So, I learned a lot about how the jail system works in this country, and it's seriously fucked up. There's no such thing, really, as a speedy trial. A person can be indicted for a crime, and not get a trial for many months. Their lives turned upside-down, even if they are not convicted of anything.
When we went to visit dad at the jail, he was like a frail and lost puppy. He cried. He hadn't expected us to come. It was hard to maintain the facade in front of other prisoners. They weren't giving him all of his medications.
Oh, and they charge for everything. I couldn't even send him socks. I had to put money in an account for him to use at the commissary. (This is one of the major ways the prison-industrial system makes profit.)
While he was in jail, the not-girlfriend, my sister and I decided we needed to get my brother (even with the baby) out of dad's apartment before he stole everything. We started with removing the most valuable items. Brother was hurt, but he had already sold some DVDs, so... yeah. Dad was worried about it, adding to his stress.
We ended up changing the lock, and decided to pack everything up to put into storage,a dn let go of the apartment. Brother had been driving dad's car around, and was shocked when we took it. Dad couldn't keep up the payments on it, and not-girlfriend was going to take it back to the dealer. The value of the car should have been a few thousand more than the balance on the loan, and that went to a lawyer.
Brother never did visit dad, or write to him.
While dealing with all of this, my sister had a bout of acute pancreatitis. According to the hospital staff we spoke with, this is one of the most painful things a human can experience. More than childbirth. More (and this is important, remember this for later) than a massive heart attack.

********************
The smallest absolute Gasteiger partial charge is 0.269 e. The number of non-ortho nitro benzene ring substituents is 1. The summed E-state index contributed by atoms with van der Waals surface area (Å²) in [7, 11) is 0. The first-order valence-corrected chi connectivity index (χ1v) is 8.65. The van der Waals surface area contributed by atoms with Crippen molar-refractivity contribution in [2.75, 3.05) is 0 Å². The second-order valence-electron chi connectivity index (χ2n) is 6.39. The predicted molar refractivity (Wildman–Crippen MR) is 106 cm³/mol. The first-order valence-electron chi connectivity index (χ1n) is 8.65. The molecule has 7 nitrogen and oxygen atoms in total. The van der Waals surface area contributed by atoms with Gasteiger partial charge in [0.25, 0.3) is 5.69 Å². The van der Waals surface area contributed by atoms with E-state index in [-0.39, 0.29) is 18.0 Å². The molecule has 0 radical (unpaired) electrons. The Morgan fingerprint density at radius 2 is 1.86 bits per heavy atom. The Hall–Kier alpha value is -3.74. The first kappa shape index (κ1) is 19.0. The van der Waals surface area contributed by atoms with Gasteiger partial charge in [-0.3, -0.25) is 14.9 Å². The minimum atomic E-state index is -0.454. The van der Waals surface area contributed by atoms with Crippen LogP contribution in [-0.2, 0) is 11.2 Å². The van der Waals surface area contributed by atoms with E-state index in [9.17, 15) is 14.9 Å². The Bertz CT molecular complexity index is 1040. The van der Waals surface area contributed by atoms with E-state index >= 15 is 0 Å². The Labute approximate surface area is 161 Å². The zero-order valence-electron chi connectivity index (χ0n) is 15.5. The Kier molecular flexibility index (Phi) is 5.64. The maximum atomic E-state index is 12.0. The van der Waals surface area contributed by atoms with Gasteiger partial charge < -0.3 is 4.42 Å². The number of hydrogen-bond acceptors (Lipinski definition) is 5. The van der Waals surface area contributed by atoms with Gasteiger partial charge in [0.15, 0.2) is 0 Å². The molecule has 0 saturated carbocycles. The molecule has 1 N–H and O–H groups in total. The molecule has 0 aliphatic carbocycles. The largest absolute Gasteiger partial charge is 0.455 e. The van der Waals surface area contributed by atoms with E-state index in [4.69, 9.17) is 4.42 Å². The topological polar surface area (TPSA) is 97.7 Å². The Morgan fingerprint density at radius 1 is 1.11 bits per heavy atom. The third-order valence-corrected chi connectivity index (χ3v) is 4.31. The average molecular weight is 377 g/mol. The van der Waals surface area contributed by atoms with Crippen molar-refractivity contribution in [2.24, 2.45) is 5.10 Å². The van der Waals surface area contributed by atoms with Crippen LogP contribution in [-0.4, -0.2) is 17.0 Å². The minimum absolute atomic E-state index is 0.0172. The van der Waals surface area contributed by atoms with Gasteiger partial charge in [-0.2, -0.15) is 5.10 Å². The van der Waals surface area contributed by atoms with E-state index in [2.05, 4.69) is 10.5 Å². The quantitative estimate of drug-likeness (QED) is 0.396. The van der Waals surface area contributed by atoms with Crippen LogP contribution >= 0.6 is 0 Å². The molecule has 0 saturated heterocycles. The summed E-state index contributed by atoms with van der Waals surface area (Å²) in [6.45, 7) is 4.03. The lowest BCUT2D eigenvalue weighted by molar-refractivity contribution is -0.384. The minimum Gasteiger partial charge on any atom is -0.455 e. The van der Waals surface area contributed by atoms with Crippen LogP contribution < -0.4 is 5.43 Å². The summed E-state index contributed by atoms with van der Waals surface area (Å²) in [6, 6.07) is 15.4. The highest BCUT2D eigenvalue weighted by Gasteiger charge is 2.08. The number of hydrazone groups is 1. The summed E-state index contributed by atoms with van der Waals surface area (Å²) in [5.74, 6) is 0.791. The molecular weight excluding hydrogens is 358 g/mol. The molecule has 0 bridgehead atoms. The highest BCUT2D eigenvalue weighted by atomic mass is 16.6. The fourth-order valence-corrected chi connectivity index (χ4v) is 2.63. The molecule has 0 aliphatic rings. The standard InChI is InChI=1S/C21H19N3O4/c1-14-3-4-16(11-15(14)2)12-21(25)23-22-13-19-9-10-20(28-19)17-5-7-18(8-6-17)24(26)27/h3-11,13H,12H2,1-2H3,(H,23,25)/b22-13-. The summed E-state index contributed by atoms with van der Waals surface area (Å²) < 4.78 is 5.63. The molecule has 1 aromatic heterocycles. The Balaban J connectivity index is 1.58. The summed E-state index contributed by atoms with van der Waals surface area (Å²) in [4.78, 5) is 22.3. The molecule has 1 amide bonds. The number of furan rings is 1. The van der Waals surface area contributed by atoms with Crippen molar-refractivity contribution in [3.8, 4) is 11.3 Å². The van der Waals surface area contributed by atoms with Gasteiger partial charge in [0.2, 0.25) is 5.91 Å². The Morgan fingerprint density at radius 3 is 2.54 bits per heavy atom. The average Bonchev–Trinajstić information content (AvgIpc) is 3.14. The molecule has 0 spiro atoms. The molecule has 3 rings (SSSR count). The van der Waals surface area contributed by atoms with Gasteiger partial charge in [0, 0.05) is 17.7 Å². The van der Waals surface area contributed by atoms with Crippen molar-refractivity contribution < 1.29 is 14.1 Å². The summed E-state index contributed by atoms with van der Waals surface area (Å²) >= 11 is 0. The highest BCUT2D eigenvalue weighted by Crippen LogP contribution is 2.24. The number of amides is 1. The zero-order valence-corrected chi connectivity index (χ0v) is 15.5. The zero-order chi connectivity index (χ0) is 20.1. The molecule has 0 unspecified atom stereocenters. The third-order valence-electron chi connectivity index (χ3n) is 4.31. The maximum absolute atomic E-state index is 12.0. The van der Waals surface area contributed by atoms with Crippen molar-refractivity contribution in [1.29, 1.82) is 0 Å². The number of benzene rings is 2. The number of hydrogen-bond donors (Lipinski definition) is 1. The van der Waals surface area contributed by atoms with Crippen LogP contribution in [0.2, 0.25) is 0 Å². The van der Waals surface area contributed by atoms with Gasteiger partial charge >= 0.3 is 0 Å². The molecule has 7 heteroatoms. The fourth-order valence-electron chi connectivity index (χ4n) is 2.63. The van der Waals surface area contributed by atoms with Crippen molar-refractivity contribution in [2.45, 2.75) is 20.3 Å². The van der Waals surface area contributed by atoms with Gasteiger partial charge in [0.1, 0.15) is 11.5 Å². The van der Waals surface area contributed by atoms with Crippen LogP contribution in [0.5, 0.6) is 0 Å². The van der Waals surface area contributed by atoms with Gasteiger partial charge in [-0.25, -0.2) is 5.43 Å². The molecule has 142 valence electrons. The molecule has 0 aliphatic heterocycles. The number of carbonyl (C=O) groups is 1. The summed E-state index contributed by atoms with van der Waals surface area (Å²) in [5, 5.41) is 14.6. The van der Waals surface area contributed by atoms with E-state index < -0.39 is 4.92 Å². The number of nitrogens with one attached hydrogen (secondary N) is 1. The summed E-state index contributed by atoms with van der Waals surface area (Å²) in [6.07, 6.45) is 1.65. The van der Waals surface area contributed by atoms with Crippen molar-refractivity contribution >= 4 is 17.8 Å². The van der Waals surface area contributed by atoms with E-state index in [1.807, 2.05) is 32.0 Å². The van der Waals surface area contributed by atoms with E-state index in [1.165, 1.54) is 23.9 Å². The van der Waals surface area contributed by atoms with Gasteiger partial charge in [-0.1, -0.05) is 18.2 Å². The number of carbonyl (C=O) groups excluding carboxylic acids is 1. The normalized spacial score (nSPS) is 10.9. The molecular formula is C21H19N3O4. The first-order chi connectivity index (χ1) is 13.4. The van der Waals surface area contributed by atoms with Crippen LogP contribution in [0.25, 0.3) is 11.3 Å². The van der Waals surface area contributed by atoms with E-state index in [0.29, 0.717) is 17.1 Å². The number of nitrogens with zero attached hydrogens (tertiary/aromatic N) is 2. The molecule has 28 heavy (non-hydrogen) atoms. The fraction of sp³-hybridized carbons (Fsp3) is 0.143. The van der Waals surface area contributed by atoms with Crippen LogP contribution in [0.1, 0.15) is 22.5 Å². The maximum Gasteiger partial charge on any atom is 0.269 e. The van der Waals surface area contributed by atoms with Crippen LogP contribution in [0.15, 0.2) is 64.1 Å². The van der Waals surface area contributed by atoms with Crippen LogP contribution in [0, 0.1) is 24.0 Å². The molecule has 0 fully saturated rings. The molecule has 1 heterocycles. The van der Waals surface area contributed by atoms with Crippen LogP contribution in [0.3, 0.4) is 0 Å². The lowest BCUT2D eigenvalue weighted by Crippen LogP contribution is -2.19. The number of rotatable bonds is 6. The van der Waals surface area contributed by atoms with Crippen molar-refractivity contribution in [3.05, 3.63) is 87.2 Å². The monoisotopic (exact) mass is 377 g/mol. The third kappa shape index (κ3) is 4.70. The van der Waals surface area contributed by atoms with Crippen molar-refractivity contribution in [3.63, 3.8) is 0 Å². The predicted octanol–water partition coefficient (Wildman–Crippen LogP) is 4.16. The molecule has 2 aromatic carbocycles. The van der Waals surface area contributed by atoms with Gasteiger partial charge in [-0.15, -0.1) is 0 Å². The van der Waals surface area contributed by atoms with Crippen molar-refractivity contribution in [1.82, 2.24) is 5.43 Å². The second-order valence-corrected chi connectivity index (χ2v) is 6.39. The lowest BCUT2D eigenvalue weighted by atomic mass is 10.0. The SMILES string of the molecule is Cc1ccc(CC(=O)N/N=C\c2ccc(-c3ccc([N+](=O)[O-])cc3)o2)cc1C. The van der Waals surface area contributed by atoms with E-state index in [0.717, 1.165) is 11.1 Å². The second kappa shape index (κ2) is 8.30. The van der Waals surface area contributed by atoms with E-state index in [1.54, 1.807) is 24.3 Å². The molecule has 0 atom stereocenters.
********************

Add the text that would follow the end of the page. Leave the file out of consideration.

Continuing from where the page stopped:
She had weight-loss surgery a little over a year ago, and has been very successful. However, the fat loss can contribute to gallstones, or sludge in the gallbladder. If the ducts get blocked, this can trigger pancreatitis. We rushed her to the hospital, where she was not allowed even a sip of water for 24 hours, and where she had to stay for 5 days before it was under control. She later had surgery to remove her gall bladder.
Then, shortly after that: Dad had a massive heart attack, and underwent an emergency quintuple bypass. Yeah, I didn't even know there was such a thing. He was in a special ICU, and in a medical coma for about a week, hooked up to a machine that was pumping his heart. He had more IVs than I've ever seen on one person. 16! 16 separate tubes feeding into him. Not counting the heart pump.
The jail dad was in was in Houston. We live in Dallas. This meant that, to go see him, we had to drive down. It was money for gas, money for a hotel, money for food. We had already put most of our extra money (which was not much) into his spending account for jail and paying for the storage unit for his belongings.
But, we went. For myself, even if I have mixed feelings about my father, I didn't want him to wake up alone. I wanted him to feel people around him.
His recovery was slowed by stressing about jail (they eventually declared him released, but we didn't have that in writing), about where his stuff was, how he would support himself, and where he'd go after the hospital. He was moved to a rehab, but got fluid in the lungs and went back to ICU before rehab one more time. (This overlapped my sister's illness and my visit to work HQ.)
He hinted heavily that he thought we should take him in.